Shop 264, G/F, Tin Sam Estate, Tai Wai
So I started a Facebook page and now – as you might imagine – I’m on Facebook all the time refreshing the page every five seconds, seeing how many people have ‘liked’ the page, commented, seen it… It’s a bit lame; I’m very excitable. The point is I’m procrastinating a little more than usual, so I have this short snippet of yesterday’s dinner to tide my readers over while I rifle through an excess of foodtography and notes.
Golden Bangkok Thai Restaurant is popular around Tai Wai, so – hoping to stick close to home, the supposed “dark side” – we decided to chow down here. Compared to the Thai we tasted recently on the island (no name-shaming.. for now), nothing bad could be said about this dark side diner. We’ve ordered from here before, for takeaway, and were pleased with the green curry, ‘Thai style’ morning glory and other standard Thai dishes, so we decided to get off the beaten track this time.
However, it has the most comprehensive Thai and Malaysian menu I’ve ever seen. You could get full just reading this – it’s practically an index of South East Asian culinary history. Obviously, we were pretty clueless after reading through this merciless manual of munch – and additional 60 options on your paper placemats. So I did my fair share of oogly googling at other tables’ dishes instead, and a lot of picture-pointing with the occasional ‘ooh’.
We were taken aback by the ‘Singha Soda Water’ so I felt it necessary to take a picture. This bottle of soda water is apparently produced and exported from Thailand. Snaps for authenticity. The Lime Soda turned out surprisingly tasty too, and refreshing as always.
We ordered the Fried Mix Vegetables with Shrimp Paste ($58) on the Thai menu, and were really happy with this. The shrimp paste flavour was not overbearing – more like a sambal with garlic and chili infused with the shrimp extract. You can order all these vegetables you see here separately – purple cabbage, mushrooms, kai laan etc., with salted fish, ‘Thai style’, or with shrimp paste as you see here.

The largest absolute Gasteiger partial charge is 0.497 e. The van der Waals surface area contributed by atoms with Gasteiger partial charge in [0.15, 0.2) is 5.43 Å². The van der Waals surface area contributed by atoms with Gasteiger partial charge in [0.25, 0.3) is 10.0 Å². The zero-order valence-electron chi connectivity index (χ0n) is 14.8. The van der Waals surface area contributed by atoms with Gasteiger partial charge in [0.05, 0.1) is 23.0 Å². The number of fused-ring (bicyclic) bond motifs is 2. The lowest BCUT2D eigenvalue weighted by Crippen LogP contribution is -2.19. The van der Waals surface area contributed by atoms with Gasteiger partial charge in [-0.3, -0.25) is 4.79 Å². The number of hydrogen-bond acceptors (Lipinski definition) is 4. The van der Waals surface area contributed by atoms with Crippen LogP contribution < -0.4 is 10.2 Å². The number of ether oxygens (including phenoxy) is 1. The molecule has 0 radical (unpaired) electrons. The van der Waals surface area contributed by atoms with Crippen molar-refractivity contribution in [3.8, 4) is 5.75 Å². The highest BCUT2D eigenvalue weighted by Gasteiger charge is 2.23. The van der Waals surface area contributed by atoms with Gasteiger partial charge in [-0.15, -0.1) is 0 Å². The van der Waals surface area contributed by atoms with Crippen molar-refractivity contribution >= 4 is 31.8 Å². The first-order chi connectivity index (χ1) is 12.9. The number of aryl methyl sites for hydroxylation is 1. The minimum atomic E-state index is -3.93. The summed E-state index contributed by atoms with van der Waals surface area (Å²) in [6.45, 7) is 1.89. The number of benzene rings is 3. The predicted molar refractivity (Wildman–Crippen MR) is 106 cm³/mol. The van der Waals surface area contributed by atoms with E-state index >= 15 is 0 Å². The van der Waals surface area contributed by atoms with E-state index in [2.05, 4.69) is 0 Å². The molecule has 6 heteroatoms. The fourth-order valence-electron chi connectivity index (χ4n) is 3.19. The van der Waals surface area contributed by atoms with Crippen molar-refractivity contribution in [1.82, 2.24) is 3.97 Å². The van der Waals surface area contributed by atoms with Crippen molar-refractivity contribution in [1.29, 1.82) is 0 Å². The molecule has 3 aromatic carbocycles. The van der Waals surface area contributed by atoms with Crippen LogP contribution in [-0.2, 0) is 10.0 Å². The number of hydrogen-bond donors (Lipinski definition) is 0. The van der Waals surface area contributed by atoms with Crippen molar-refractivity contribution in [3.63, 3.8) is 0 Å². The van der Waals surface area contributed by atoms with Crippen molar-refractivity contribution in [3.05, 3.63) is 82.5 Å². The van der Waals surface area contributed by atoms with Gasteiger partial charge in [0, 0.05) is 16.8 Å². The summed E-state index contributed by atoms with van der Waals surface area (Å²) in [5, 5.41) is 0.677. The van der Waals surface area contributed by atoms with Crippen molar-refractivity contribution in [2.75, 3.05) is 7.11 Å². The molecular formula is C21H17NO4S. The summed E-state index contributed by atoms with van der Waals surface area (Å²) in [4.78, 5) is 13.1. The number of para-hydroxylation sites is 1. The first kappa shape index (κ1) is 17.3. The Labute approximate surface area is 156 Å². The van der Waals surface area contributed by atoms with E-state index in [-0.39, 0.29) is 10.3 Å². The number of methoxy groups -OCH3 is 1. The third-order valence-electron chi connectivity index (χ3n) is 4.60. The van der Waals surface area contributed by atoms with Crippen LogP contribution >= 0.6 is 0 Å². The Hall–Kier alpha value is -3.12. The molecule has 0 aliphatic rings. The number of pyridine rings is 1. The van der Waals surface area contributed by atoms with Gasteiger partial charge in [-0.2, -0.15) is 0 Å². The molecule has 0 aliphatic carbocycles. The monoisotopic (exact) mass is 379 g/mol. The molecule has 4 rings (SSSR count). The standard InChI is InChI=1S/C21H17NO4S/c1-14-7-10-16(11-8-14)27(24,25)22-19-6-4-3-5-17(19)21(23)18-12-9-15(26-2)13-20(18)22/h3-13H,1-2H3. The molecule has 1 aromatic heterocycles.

I must take this moment to say how much I love the Hong Kong way of ordering food and drink. We are the fussiest diners ever – with less sugar or more sugar in our lemon teas, more or less milk in our milk teas, this vegetable instead of that vegetable, adding a bit of this to that dish and so on and so forth… I’m sure you can see that this restaurant caters to this mentality of manipulating-the-menu-till-the-menu-is-made-redundant very well.
Service was lightning fast too.
On the Malay menu, we ordered Hainan Laksa ($50). The laksa itself was not as rich as I was expecting, as it was somewhat diluted by the coconut milk. However, I liked the fact that you could choose what kind of noodle you wanted (we went for mai fun, 米粉 – vermicelli) and what topping – Hainan chicken, Thai sausage, etc. The Hainan chicken was also very tender, with nice springy, smooth skin.
Everyone around us had ordered the Steamed Fish with Sour Soup ($128) so we did too to see what all the fuss was about. We broke the fish up into smaller chunks to soak up the incredibly sour soup, like the mushrooms were doing all on their own. The result was fish soup heaven. The soft, silky flesh lapped up the sour broth which gave a nice kick of lemongrass and chili in its wake. Definitely recommended.
We ordered the Fried Turnip Cake Penang Style ($55) from the Malay menu because I absolutely love turnip cakes!! They weren’t as crunchy on the outside as I was hoping for, but to me – they were still pretty damn yummy. I could eat turnip cakes all day every day so I don’t think I can criticize this dish sensibly enough for you. However, the beansprouts and spring onions did lack seasoning and didn’t quite have the same harmony of spices that the Thai menu had offered us with their dishes. The dish was also altogether quite greasy. This maybe a miss for those who aren’t die-hard turnip-cake aficionados like myself. What a weird thing to be, I know.
I’d recommend a lunch or dinner here if you’re around the neighborhood. If you’re hiking around one of the many country parks Tai Wai has to offer, sampling roast baby pigeons, checking out the Heritage Museum or just getting your annual check-up at Union Hospital (I sound like a tour guide…) – whatever the reason – it might be worth stopping by for some Thai.
Lord knows you probably ain’t gonna get anything as good when you cross that tunnel again..